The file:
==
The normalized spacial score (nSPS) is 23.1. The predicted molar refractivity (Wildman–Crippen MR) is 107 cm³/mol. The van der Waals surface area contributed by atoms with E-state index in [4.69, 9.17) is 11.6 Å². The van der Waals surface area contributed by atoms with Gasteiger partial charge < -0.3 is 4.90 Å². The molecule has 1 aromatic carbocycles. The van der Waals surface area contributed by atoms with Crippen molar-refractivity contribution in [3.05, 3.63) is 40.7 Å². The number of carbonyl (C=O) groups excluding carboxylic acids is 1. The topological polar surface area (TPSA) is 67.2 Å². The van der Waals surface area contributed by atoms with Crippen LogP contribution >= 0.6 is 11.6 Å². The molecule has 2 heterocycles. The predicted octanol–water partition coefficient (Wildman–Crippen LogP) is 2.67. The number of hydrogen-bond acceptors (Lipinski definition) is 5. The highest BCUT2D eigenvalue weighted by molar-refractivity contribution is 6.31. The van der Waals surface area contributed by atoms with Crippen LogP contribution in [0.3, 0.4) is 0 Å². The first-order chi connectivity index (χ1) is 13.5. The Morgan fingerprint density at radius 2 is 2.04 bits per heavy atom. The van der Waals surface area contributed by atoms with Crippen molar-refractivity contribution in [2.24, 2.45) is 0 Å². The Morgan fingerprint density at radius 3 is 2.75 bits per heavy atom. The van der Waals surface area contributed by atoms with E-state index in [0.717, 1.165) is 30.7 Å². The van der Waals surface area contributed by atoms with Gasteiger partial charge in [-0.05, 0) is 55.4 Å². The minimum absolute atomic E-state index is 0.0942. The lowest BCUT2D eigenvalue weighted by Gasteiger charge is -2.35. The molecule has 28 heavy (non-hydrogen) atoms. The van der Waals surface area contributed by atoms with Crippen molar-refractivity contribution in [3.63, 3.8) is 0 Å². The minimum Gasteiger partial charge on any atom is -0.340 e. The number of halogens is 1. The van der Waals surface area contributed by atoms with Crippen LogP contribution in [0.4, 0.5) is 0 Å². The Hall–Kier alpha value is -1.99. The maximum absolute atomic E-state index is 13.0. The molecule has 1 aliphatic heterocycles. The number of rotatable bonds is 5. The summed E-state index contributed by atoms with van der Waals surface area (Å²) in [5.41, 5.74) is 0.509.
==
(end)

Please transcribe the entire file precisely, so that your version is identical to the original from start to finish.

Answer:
The normalized spacial score (nSPS) is 23.1. The predicted molar refractivity (Wildman–Crippen MR) is 107 cm³/mol. The van der Waals surface area contributed by atoms with E-state index in [4.69, 9.17) is 11.6 Å². The van der Waals surface area contributed by atoms with Gasteiger partial charge < -0.3 is 4.90 Å². The molecule has 1 aromatic carbocycles. The van der Waals surface area contributed by atoms with Crippen molar-refractivity contribution in [3.05, 3.63) is 40.7 Å². The number of carbonyl (C=O) groups excluding carboxylic acids is 1. The topological polar surface area (TPSA) is 67.2 Å². The van der Waals surface area contributed by atoms with Crippen LogP contribution >= 0.6 is 11.6 Å². The molecule has 2 heterocycles. The predicted octanol–water partition coefficient (Wildman–Crippen LogP) is 2.67. The number of hydrogen-bond acceptors (Lipinski definition) is 5. The highest BCUT2D eigenvalue weighted by molar-refractivity contribution is 6.31. The van der Waals surface area contributed by atoms with Crippen LogP contribution in [0.3, 0.4) is 0 Å². The first-order chi connectivity index (χ1) is 13.5. The Morgan fingerprint density at radius 2 is 2.04 bits per heavy atom. The van der Waals surface area contributed by atoms with Crippen molar-refractivity contribution in [2.24, 2.45) is 0 Å². The Morgan fingerprint density at radius 3 is 2.75 bits per heavy atom. The van der Waals surface area contributed by atoms with E-state index in [0.717, 1.165) is 30.7 Å². The van der Waals surface area contributed by atoms with Gasteiger partial charge in [-0.05, 0) is 55.4 Å². The minimum absolute atomic E-state index is 0.0942. The lowest BCUT2D eigenvalue weighted by Gasteiger charge is -2.35. The molecule has 28 heavy (non-hydrogen) atoms. The van der Waals surface area contributed by atoms with Crippen molar-refractivity contribution in [3.63, 3.8) is 0 Å². The minimum Gasteiger partial charge on any atom is -0.340 e. The number of halogens is 1. The van der Waals surface area contributed by atoms with Crippen LogP contribution in [0.4, 0.5) is 0 Å². The Hall–Kier alpha value is -1.99. The maximum absolute atomic E-state index is 13.0. The molecule has 1 aliphatic heterocycles. The number of rotatable bonds is 5. The summed E-state index contributed by atoms with van der Waals surface area (Å²) in [5.41, 5.74) is 0.509.